Where are they now? Seven-time Paralympic Games champion Arnold Boldt

Canadian Paralympic Committee

March 02, 2023

High jumper made national headlines


Arnold Boldt was the first Canadian Paralympic athlete to become famous.

He first amazed Canadians in 1976 when he won gold medals in the high jump and long jump at the Paralympic Games in Toronto. They were the first of seven Games titles and eight medals overall for the now 65-year-old who grew up on a Saskatchewan farm.

In 1980 at the Games in Arnhem, Netherlands, he set the world record for a leg amputee in the high jump soaring 1.96 metres. It still stands to this day.

He is a Canadian Sports Hall of Fame and Saskatchewan Sports Hall of Fame inductee and, along with Eugene Reimer, he was the first inductee into the Canadian Paralympic Hall of Fame in 2001.

Boldt competed at six Paralympic Games, five Games from 1976 through to 1992, then returned in Para cycling at London 2012. Below he shares some of his memories of competing for Canada.

What did it mean to you to represent Canada at the Paralympic Games?

I had a dream as a child that I would like to compete for Canada in athletics with others in the world who were single, above-knee amputees. When that became a reality in 1976, it was the most amazing experience to actually be a part of the very first Paralympics in Canada, competing with athletes from around the world. Standing on the podium with the Canadian flag being raised, and O Canada being sung, tugged at the heartstrings. This was the pinnacle for me. And what was so interesting to me is how many of us from around the world had independently figured out the unique high jump technique of diving over the bar headfirst!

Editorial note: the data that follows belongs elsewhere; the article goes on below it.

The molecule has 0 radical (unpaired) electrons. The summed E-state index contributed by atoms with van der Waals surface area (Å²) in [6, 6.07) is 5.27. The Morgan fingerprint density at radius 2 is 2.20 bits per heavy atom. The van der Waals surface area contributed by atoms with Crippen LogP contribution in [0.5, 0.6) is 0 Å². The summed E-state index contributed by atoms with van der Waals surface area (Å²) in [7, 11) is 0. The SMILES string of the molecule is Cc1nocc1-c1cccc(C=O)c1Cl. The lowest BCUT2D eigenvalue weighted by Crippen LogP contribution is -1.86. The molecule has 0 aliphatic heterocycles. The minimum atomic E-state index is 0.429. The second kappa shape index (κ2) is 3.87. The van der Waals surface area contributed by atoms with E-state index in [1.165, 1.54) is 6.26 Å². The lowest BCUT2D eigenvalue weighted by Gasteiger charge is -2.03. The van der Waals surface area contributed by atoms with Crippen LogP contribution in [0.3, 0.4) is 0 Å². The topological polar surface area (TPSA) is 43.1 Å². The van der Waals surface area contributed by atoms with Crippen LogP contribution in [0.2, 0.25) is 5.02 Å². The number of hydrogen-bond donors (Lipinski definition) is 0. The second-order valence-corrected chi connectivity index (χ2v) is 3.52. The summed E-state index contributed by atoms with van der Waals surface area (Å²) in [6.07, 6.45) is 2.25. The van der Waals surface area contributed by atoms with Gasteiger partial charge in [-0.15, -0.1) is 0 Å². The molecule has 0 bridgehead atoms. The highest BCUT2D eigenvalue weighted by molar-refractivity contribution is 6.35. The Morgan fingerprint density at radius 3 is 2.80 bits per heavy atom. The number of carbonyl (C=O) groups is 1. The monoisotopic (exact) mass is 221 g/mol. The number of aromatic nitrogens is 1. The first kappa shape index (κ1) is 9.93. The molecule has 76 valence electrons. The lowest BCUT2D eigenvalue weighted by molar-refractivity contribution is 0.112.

What are some of your favourite memories from competing for Canada? 

The athletes and coaches I met from around the world, sharing life stories, talking about training, laughing.

What is your proudest sporting achievement? 

There are two. First, I set a Paralympic and world record of 1.96m in high jump in Arnhem (1980): the record still stands, and, I believe, it is the oldest extant record of either the Paralympic or Olympic records. Later I reached heights of 2.06m (outdoor) and 2.08m jumping for the University of Manitoba Bisons. Second, making the Canadian team for London 2012 as a Para cyclist at the age of 55. As an athlete, I’ve done nothing more difficult, fun and satisfying than that.

What are you up to now?

I have been involved in post-secondary education and skills training for most of my professional career in various senior leadership and executive roles, mainly at Saskatchewan Polytechnic and currently at Red River College Polytechnic as the Executive Director, Policy & Projects. I remain quite active as a cyclist and look forward to preparing for and participating in some Gran Fondos (big rides) later this year.

What is your message to upcoming Paralympians?

Work hard, trust the four-year cycle and the training plan. If something goes off track (illness, broken bone), get up, re-group, re-jig, re-focus, carry on. Enjoy the ride. What you learn through training, planning and focus will do you well throughout life.

Fast Facts

Current favourite TV show: Shantaram
Favourite summer activity: Cycling – gravel, road, mountain bike
Hero: Terry Fox
Favourite hobby: Woodworking – building furniture


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